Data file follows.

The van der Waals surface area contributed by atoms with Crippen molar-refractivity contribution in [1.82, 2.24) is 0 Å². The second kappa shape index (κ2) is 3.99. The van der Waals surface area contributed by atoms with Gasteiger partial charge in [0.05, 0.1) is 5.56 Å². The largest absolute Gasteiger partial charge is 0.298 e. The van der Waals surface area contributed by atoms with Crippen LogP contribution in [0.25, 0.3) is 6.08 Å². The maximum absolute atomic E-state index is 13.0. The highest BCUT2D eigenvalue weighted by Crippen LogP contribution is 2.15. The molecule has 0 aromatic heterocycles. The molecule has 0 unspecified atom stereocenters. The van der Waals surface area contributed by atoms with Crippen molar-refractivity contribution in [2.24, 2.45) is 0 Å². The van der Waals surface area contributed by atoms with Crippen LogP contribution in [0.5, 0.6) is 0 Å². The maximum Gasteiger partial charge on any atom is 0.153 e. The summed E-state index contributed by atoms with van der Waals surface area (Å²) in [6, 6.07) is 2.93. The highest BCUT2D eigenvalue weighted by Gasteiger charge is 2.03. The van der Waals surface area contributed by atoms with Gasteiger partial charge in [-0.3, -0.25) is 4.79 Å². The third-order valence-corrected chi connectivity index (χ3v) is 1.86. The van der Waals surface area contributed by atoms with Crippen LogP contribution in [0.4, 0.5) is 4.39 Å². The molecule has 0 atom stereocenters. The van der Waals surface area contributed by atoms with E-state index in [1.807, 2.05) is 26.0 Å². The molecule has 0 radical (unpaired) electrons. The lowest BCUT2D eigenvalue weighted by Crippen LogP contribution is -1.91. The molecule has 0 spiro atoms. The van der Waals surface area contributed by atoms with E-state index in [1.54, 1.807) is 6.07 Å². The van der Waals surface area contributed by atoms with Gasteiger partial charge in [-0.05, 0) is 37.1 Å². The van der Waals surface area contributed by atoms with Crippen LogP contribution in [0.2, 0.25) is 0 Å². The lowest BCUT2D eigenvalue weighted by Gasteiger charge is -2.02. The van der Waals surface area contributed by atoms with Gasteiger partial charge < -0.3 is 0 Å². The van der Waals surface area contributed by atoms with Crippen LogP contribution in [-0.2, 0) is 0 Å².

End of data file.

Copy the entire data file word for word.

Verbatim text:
The van der Waals surface area contributed by atoms with Crippen molar-refractivity contribution in [1.82, 2.24) is 0 Å². The second kappa shape index (κ2) is 3.99. The van der Waals surface area contributed by atoms with Gasteiger partial charge in [0.05, 0.1) is 5.56 Å². The largest absolute Gasteiger partial charge is 0.298 e. The van der Waals surface area contributed by atoms with Crippen LogP contribution in [0.25, 0.3) is 6.08 Å². The maximum absolute atomic E-state index is 13.0. The highest BCUT2D eigenvalue weighted by Crippen LogP contribution is 2.15. The molecule has 0 aromatic heterocycles. The molecule has 0 unspecified atom stereocenters. The van der Waals surface area contributed by atoms with Crippen molar-refractivity contribution in [2.24, 2.45) is 0 Å². The van der Waals surface area contributed by atoms with Crippen LogP contribution in [0.5, 0.6) is 0 Å². The maximum Gasteiger partial charge on any atom is 0.153 e. The summed E-state index contributed by atoms with van der Waals surface area (Å²) in [6, 6.07) is 2.93. The highest BCUT2D eigenvalue weighted by Gasteiger charge is 2.03. The van der Waals surface area contributed by atoms with Gasteiger partial charge in [-0.3, -0.25) is 4.79 Å². The third-order valence-corrected chi connectivity index (χ3v) is 1.86. The van der Waals surface area contributed by atoms with Crippen LogP contribution in [0.4, 0.5) is 4.39 Å². The molecule has 0 atom stereocenters. The van der Waals surface area contributed by atoms with E-state index in [1.807, 2.05) is 26.0 Å². The molecule has 0 radical (unpaired) electrons. The lowest BCUT2D eigenvalue weighted by Crippen LogP contribution is -1.91. The molecule has 0 spiro atoms. The van der Waals surface area contributed by atoms with E-state index in [1.54, 1.807) is 6.07 Å². The van der Waals surface area contributed by atoms with Gasteiger partial charge in [-0.05, 0) is 37.1 Å². The van der Waals surface area contributed by atoms with Crippen LogP contribution in [0.2, 0.25) is 0 Å². The lowest BCUT2D eigenvalue weighted by Gasteiger charge is -2.02. The van der Waals surface area contributed by atoms with Gasteiger partial charge < -0.3 is 0 Å². The van der Waals surface area contributed by atoms with Crippen LogP contribution in [-0.2, 0) is 0 Å².